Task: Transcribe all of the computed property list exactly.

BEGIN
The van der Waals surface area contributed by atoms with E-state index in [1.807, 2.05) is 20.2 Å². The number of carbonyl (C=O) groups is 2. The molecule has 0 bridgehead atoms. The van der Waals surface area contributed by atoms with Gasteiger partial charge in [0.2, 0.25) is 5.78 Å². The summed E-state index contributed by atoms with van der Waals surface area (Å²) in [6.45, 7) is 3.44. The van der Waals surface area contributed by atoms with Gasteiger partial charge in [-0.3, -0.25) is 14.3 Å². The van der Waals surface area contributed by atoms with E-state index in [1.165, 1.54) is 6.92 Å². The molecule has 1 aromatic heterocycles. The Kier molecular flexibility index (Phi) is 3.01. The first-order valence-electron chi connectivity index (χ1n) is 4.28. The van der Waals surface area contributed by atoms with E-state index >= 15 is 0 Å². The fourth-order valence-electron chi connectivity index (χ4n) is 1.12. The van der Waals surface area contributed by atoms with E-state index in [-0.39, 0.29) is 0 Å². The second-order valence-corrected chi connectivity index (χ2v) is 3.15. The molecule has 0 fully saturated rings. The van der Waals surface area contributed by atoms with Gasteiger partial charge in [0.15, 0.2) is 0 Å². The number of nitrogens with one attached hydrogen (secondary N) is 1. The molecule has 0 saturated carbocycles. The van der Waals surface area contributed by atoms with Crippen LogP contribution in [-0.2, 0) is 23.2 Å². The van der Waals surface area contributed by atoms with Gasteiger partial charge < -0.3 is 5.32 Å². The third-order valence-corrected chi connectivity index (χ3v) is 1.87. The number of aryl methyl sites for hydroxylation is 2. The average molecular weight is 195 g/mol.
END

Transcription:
The van der Waals surface area contributed by atoms with E-state index in [1.807, 2.05) is 20.2 Å². The number of carbonyl (C=O) groups is 2. The molecule has 0 bridgehead atoms. The van der Waals surface area contributed by atoms with Gasteiger partial charge in [0.2, 0.25) is 5.78 Å². The summed E-state index contributed by atoms with van der Waals surface area (Å²) in [6.45, 7) is 3.44. The van der Waals surface area contributed by atoms with Gasteiger partial charge in [-0.3, -0.25) is 14.3 Å². The van der Waals surface area contributed by atoms with E-state index in [1.165, 1.54) is 6.92 Å². The molecule has 1 aromatic heterocycles. The Kier molecular flexibility index (Phi) is 3.01. The first-order valence-electron chi connectivity index (χ1n) is 4.28. The van der Waals surface area contributed by atoms with E-state index >= 15 is 0 Å². The fourth-order valence-electron chi connectivity index (χ4n) is 1.12. The van der Waals surface area contributed by atoms with E-state index in [-0.39, 0.29) is 0 Å². The second-order valence-corrected chi connectivity index (χ2v) is 3.15. The molecule has 0 fully saturated rings. The van der Waals surface area contributed by atoms with Gasteiger partial charge in [0.15, 0.2) is 0 Å². The number of nitrogens with one attached hydrogen (secondary N) is 1. The molecule has 0 saturated carbocycles. The van der Waals surface area contributed by atoms with Crippen LogP contribution in [-0.2, 0) is 23.2 Å². The van der Waals surface area contributed by atoms with Gasteiger partial charge < -0.3 is 5.32 Å². The third-order valence-corrected chi connectivity index (χ3v) is 1.87. The number of aryl methyl sites for hydroxylation is 2. The average molecular weight is 195 g/mol.